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1. With just under six minutes left in the second quarter Thursday night, Bengals defensive lineman Josh Tupou wrapped his arms around Dolphins quarterback Tua Tagovailoa and flung him down to the ground for a sack.

Tua’s head hit the turf, and a frightening scene ensued. Tagovailoa was eventually stretchered off the field and taken to a local hospital.

According to updates from the Dolphins, Tua suffered head and neck injuries, was conscious and had movement in all his extremities, and flew home with the team.

The injury generated massive controversy because of what happened to Tagovailoa just four days earlier when Miami played Buffalo.

In that game, Tua was shoved to the ground and ended up banging his head on the turf, which led to his stumbling around, collapsing and having to be held up by his teammates.

The independent evaluators who do concussion testing for NFL teams concluded Tua had a back injury and cleared him to go back into the game.

Now, those of us who aren’t doctors and don’t have medical degrees should not make medical judgments, but we can be skeptical in watching that video above, to say the least.

And that’s why whenever anyone talks about what happened to Tagovailoa on Thursday night, they must cite what happened to him against Buffalo. It cannot and should not be ignored.

However, that’s just what the Amazon Prime Video halftime crew of Charissa Thompson, Tony Gonzalez, Ryan Fitzpatrick and Richard Sherman did. There was no discussion of Tua playing in a game four days after he left a game because of a hard hit. The crew just offered thoughts and prayers and lectured the audience that Tua’s health is all that matters, as if we didn’t already know that.

I’m not asking the panel to speculate or play doctor, but you also can’t pretend that what happened four days ago didn’t happen. It’s a disservice to viewers to not tell the entire story.

Prime Video’s halftime show faced major blowback on Twitter after taking a pass on giving the full details of the story. Someone at Amazon, I assume, must have been paying attention to the response because, lo and behold, in the middle of the third quarter, Al Michaels and Kirk Herbstreit gave a light summary of what happened to Tua and mentioned the incident in the Buffalo game, although they cut the video off right before Tua started stumbling around.

For as big as a miss the halftime show was, the postgame show came through big time, mainly thanks to Michael Smith, who was not on the halftime panel. Smith came with facts and details about concussion protocol, what happened in the Buffalo game and responses from the players’ union. He was measured, thorough and went in-depth on all the details.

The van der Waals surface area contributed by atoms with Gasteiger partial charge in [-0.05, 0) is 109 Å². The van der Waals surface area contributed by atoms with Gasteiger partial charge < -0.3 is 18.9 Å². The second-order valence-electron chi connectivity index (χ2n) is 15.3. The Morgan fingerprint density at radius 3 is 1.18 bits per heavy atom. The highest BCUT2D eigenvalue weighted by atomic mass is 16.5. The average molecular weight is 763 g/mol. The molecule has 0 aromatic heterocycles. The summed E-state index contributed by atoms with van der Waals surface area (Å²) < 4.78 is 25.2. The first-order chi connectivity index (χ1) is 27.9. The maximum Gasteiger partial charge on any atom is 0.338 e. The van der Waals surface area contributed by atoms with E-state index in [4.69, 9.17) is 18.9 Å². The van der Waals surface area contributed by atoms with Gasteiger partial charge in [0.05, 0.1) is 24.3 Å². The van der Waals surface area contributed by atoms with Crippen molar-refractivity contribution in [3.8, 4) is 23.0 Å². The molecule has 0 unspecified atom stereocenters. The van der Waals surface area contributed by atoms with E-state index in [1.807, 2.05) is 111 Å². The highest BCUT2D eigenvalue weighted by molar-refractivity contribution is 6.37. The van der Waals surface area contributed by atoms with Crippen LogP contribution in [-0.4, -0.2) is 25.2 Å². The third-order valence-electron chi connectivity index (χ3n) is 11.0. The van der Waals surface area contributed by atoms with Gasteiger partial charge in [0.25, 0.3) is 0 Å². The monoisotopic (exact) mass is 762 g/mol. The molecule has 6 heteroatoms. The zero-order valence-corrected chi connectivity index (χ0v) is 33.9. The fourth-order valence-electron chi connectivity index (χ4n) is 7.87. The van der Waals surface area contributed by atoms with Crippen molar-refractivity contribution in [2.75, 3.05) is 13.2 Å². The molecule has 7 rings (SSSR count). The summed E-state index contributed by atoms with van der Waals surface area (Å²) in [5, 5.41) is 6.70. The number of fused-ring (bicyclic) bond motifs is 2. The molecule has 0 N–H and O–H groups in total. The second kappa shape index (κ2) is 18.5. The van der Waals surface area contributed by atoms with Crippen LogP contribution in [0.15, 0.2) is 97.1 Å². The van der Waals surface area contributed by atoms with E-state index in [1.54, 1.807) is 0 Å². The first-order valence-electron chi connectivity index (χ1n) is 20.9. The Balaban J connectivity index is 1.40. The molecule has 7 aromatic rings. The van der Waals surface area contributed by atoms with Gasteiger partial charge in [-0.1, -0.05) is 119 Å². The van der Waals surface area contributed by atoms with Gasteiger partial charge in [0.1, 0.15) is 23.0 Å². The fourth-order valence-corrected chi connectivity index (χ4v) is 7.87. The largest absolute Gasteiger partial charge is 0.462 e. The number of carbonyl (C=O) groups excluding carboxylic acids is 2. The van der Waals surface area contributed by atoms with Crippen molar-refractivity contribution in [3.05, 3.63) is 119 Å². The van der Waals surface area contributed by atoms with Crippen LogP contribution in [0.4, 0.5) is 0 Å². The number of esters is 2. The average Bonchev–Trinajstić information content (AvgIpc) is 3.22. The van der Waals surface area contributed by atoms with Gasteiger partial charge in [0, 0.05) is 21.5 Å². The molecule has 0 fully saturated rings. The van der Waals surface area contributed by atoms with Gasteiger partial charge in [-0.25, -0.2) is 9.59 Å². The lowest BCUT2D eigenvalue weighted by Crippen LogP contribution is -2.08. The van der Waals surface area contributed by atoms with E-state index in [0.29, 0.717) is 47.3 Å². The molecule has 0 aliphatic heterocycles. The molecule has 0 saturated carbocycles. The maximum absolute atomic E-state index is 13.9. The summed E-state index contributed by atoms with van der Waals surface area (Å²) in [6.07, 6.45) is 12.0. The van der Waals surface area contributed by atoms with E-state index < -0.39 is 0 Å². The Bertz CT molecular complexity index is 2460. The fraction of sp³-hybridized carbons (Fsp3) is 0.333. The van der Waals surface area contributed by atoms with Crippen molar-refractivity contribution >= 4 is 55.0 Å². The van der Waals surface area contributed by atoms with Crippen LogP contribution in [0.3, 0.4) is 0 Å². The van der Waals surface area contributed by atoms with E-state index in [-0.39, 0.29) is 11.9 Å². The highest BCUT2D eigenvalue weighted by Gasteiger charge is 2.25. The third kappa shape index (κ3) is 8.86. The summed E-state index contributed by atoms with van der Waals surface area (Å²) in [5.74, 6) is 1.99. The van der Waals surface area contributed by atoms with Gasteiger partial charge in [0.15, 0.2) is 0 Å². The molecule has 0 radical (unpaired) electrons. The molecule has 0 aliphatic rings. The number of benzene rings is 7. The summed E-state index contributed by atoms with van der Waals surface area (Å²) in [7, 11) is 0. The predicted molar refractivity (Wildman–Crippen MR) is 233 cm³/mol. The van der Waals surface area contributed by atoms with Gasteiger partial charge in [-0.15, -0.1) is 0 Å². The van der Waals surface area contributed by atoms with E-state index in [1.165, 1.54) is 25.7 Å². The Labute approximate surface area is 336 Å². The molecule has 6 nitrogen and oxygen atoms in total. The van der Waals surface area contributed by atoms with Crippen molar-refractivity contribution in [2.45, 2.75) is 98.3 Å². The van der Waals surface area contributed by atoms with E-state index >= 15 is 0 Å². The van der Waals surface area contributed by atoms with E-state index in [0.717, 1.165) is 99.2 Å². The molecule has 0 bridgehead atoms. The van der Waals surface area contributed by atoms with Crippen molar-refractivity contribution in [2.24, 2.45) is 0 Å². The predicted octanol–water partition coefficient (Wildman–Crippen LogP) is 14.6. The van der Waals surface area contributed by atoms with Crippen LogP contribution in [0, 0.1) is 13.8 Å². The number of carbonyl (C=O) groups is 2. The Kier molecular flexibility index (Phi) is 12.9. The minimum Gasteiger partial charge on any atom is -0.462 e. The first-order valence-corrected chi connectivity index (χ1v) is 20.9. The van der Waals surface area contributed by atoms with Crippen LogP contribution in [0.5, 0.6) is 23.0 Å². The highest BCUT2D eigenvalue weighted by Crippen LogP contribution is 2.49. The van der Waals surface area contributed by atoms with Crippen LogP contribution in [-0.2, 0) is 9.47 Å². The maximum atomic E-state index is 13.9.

On another positive note for Amazon, sideline reporter Kaylee Hartung did an excellent job with her reporting and with keeping viewers updated on what was going on with Tua.

This is not a story the NFL wants all over game coverage. Concussions are a controversial topic. The existence of Thursday Night Football, with players back out on the field after getting just three days of rest, is a controversial topic. And the visual of the injury itself Thursday was terrifying.

Part of me was willing to give the halftime show a little bit of a pass, because the networks are likely going to lean toward making their league partners happy. But that theory doesn’t hold up since Michaels and Herbstreit, and then Amazon’s postgame show, went into detail about the incident Sunday. The bottom line is it was just a failure by the halftime show.

2. Given the show airs on the NFL’s own network, Good Morning Football deserves credit for covering all the ugly details of the Tua controversy on Friday’s show.

And for those of you who have asked why more people in sports media didn’t call out the handling of the Tua, one person who has ranted about it every day this week on his SiriusXM show and First Take is Chris “Mad Dog” Russo.

3. While everyone was watching Dolphins-Bengals on Thursday, Utah State was playing BYU on ESPN, and the game featured a 15-yard penalty for shoe throwing.

The internet rule is that any time any athlete throws a shoe, this clip must be posted.

4. Here's a great quote from Twins shortstop Carlos Correa, comparing himself to Dior, on whether Minnesota can re-sign him.

5. A big topic on the latest SI Media Podcast (see the next item) was the over-the-top reaction from college football fans who were angry that ESPN cut into last week’s Clemson–Wake Forest game to split-screen at bats from Aaron Judge. Well, guess what? According to Andrew Marchand, it’s going to happen again this Saturday if the Yankees slugger is still pursuing home run No. 62. Just remain calm. It’s really not that big of a deal.

6. A brand-new SI Media Podcast dropped this morning, and this week’s guest is The Ringer’s Bryan Curtis, who joined me to talk about a truly wild week in sports media.

Topics covered include:

  • Split-screen madness
  • Ime Udoka coverage
  • Brett Favre coverage
  • What Joe Buck and Troy Aikman have done for Monday Night Football
  • The most outlandish take of the week

You can listen to the podcast below or download it on AppleSpotify and Google.

You can also watch the SI Media Podcast on YouTube.

7. RANDOM VIDEO OF THE DAY: Cheers premiered on NBC 40 years ago today. Not only was it a great sitcom, but it featured a top-10, maybe even top-5, all-time TV theme song.

Be sure to catch up on past editions of Traina Thoughts and check out the Sports Illustrated Media Podcast hosted by Jimmy Traina on AppleSpotify or Google. You can also follow Jimmy on Twitter, Instagram and TikTok.